UE’s Early Commitment to Black Lives Matter: Fighting Frame-ups, Lynching and “Legal Lynching”

February 1, 2016

In December 1952, under a front page banner headline, the UE NEWS reported that Harold Ward had been freed. Who was Harold Ward? A previous issue of the UE NEWS carried a photo of Ward and noted that he was financial secretary of UE-FE (Farm Equipment) Local 108 at International Harvester in Chicago. In October, in the seventh week of a strike at the company, he was arrested and charged with the murder of a non-striker. But as Local 108 President Matt Halas explained: “The reason Ward was accused is clear. He is the most important Negro leader of our strike – the key man. Harvester ordered his arrest to cripple the strike and for no other reason.”

Of the 5,000 strikers at International Harvester, 1,750 – 35 percent of the membership – were African American. Locals 101, 107 and 108 met and vowed “We will not permit Ward to become a northern Willie McGee” and resolved to throw their full resources into exposing the frame-up. (Willie McGee was a Black Mississippian convicted in a blatantly unfair trial of an alleged 1945 rape of a white woman and executed in 1951 despite national protests.)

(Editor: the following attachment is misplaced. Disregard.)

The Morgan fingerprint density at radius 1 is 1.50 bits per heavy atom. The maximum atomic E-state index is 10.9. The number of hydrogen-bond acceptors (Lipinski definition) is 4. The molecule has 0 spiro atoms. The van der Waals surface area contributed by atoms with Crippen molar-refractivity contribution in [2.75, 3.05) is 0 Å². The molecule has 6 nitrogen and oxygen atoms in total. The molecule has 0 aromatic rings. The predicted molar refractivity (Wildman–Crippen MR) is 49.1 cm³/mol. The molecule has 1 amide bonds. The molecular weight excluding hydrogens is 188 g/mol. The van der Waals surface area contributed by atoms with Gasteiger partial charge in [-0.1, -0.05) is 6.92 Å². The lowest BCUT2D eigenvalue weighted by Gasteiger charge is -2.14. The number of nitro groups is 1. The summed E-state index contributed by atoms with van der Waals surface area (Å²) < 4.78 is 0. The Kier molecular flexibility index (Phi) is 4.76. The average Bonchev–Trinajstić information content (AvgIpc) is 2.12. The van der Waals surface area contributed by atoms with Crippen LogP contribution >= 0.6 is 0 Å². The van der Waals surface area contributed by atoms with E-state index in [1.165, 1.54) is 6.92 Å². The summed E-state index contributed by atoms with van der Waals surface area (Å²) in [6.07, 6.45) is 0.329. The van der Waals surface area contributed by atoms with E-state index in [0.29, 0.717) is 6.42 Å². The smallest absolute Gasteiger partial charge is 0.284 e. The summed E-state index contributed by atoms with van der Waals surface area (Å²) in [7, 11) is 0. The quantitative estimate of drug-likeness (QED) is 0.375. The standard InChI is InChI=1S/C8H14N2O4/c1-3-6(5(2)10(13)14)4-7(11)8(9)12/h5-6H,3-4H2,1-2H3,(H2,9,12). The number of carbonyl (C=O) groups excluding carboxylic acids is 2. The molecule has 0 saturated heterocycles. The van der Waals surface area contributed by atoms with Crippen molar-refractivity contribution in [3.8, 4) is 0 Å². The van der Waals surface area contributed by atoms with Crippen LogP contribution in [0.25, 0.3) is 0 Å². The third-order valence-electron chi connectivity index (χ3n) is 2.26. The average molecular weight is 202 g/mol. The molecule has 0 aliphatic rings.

A national Committee to Defend Harold Ward was set up which directed protests to Illinois Governor Adlai Stevenson, the Cook County state’s attorney and the Chicago mayor. UE members noted that company agents had tried to use prejudice to divide the membership, but it didn’t work. By December, Ward was acquitted. He wrote to UE General President Albert Fitzgerald:

From the great number of letters I received during the campaign on my behalf and when I was acquitted of the phony charge, it was evident that workers throughout the country were watching the case with close interest….It was quite something to watch the puzzled looks of the prison officials and petty politicians who could not understand all the pressure and fight around an ordinary Negro worker…I have learned the hard way that big business will not hesitate to persecute, deport, imprison or even execute those who resist oppressive actions against working men and women.”